Just use whatever kind of pasta you like. I had some rice fettucini so I used that. I'd actually avoided eating it because I remember how gross and mushy rice pasta used to taste. When did rice pastas get good again? I couldn't even really tell that the noodles were that different from wheat noodles. That's kind of awesome. I do like to buy corn pasta sometimes, but I find that sometimes has a bit too much of its own flavor if you're making it with something that doesn't have really strong flavors already.

I didn't write down what I did when I made this, so this is just a guestimate, but really, you can't go wrong making something like this anyway. I think the fresh herbs really add something special to a simple pasta like this. You can use whatever you happen to have on hand. If you don't have any fresh herbs, no worries. Just use about a half teaspoon each of dried thyme and oregano. That'll do the trick.

Summertime Tempeh Pasta

1 block of tempeh, cubed
2 tablespoons olive oil
3-4 cloves of garlic (or however much you like. I probably actually added way more than that because I'm a garlic fiend.)
a handful of shitake mushrooms, chopped
1/2 cup vegetable broth
2 tablespoons fresh thyme, chopped
about 4 fresh sage leaves, chopped
1 cup peas, fresh or frozen
pasta of your choice

Steam the tempeh cubes for about 10 minutes. You want to get it soft and remove some of the bitterness.

In a pan (cast iron if you've got it) over medium heat, heat the olive oil for a minute and add in the garlic. Saute for about 3 minutes. Add the mushrooms and tempeh and saute for 5 - 10 minutes or just until you start to get some browned bits on the tempeh. Add the broth, herbs and peas and stir. If you're using frozen peas, make sure to cook until the peas aren't frozen anymore! If you're not, just give the mixture a stir every minute or so for a few minutes until the peas aren't raw. Maybe about 5 -10 minutes?

Turn off the heat, spoon over pasta and serve. You might want to add some salt and pepper to taste. A dash of balsamic vinegar on top would also be pretty stellar. Maybe sprinkle on some nutritional yeast if you want a bit of extra zing?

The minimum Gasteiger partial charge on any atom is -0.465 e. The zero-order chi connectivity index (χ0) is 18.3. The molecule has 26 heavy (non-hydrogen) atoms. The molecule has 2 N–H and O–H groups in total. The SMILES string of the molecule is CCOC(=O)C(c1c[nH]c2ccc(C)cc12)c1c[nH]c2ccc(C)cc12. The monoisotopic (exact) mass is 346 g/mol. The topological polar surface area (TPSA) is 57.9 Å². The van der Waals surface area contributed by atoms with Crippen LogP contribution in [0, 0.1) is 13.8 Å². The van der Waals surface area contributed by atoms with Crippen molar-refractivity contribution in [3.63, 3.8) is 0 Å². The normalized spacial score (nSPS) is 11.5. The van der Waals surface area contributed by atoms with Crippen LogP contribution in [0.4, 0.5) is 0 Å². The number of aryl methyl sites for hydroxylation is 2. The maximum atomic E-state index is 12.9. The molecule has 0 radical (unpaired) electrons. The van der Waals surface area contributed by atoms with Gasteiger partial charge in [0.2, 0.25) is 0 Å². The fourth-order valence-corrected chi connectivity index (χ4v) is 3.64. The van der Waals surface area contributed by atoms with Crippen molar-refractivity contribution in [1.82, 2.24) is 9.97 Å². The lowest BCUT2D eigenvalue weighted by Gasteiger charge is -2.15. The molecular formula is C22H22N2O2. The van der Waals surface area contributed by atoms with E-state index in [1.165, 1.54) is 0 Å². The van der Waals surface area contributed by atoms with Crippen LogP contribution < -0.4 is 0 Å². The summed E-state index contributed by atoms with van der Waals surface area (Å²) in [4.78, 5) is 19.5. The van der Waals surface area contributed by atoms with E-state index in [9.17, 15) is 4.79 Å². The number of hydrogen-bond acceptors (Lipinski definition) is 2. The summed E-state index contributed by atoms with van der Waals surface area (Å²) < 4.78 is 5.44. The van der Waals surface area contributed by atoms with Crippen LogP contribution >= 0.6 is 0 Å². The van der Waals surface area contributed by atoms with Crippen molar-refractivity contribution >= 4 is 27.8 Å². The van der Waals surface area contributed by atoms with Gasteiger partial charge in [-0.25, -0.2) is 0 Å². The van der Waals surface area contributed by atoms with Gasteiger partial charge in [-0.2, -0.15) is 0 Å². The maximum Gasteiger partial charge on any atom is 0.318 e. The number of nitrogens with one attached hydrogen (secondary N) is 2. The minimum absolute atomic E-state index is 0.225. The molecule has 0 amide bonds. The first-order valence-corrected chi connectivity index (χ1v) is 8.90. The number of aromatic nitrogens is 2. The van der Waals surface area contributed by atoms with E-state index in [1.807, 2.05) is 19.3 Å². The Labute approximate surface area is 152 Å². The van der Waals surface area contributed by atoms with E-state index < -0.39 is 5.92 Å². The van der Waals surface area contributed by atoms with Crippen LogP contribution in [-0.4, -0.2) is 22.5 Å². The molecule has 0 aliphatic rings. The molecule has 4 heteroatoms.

A Weiner and Other Randomness

Goodness gracious. I do apologize that I've been MIA for so long. Yikes. I should have announced the contest winner last weekend. So much has been going on around here lately that it's amazing I'm able to keep my head on straight. I've been thinking about food quite a bit lately, but I've either not really had much to say or I haven't had the time to say it. I have such a backlog of photos, I really have no excuse.

Thanks to everyone who entered the contest to win a copy of the Joy of Vegan Baking! I appreciate the suggestions so much. I'll try and incorporate as many as I can in future posts. I've been looking for more portable foods to take for lunches and snacks during the day, so it's kind of good that so many of you want more of that, too. It'll help me get my butt in gear and get it figured out.

Congrats to Emma who is the weiner! Erm, I mean winner. So says the random number generator! Hey, Emma, send me an email at veganchicksrock [at] gmail [dot] com with your address and I'll send the book on over. :) Thankfully Canada Post is delivering mail again after the strike so that's a good thing.


It's just starting to act like summer here in Vancouver. I guess I should be glad that it's not crazy hot. Most people I know in other places seem to be completely overwhelmed with heat at the moment. The cool weather keeps me distracted from wanting an ice cream maker. I have way too many gadgets as it is, but wouldn't it just be so awesome to be able to make homemade ice cream and sorbet? I've been really wanting some cantaloupe sorbet lately so I think I'm going to have to improvise. I think if I just blend some frozen pieces of it that might do the trick.

Speaking of gadgets, my immersion blender died on me this past week. It was a sad day. I've used that thing almost every day for about 4 years so I can't really complain. The poor thing was just not interested in making one more smoothie for me. So much thick smoke started pouring out of it. I could hear some crackling inside, too. I was so nervous that I unplugged it and tossed it in a sink full of water. Yikes! It's never a good sign when your appliances catch on fire from the inside! I guess I'm in search of another immersion blender this weekend. Hopefully there will be some good Canada Day sales going on.

More food talk soon! :)